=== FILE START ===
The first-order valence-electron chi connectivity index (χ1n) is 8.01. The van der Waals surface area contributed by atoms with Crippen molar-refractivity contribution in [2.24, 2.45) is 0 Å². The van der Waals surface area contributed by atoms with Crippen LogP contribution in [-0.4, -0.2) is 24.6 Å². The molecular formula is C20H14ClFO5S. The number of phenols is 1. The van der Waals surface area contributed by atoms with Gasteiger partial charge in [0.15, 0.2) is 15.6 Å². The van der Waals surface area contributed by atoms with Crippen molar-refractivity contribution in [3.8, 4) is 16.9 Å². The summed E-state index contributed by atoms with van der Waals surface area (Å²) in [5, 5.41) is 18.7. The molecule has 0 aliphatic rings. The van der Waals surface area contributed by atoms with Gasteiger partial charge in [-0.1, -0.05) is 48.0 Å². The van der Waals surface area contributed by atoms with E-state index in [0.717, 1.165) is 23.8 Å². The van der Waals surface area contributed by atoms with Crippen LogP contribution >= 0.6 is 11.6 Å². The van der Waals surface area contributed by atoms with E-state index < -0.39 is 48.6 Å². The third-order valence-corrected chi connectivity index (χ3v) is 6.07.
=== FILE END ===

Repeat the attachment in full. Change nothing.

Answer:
The first-order valence-electron chi connectivity index (χ1n) is 8.01. The van der Waals surface area contributed by atoms with Crippen molar-refractivity contribution in [2.24, 2.45) is 0 Å². The van der Waals surface area contributed by atoms with Crippen LogP contribution in [-0.4, -0.2) is 24.6 Å². The molecular formula is C20H14ClFO5S. The number of phenols is 1. The van der Waals surface area contributed by atoms with Gasteiger partial charge in [0.15, 0.2) is 15.6 Å². The van der Waals surface area contributed by atoms with Crippen molar-refractivity contribution in [3.8, 4) is 16.9 Å². The summed E-state index contributed by atoms with van der Waals surface area (Å²) in [5, 5.41) is 18.7. The molecule has 0 aliphatic rings. The van der Waals surface area contributed by atoms with Gasteiger partial charge in [-0.1, -0.05) is 48.0 Å². The van der Waals surface area contributed by atoms with E-state index in [0.717, 1.165) is 23.8 Å². The van der Waals surface area contributed by atoms with Crippen LogP contribution >= 0.6 is 11.6 Å². The van der Waals surface area contributed by atoms with E-state index < -0.39 is 48.6 Å². The third-order valence-corrected chi connectivity index (χ3v) is 6.07.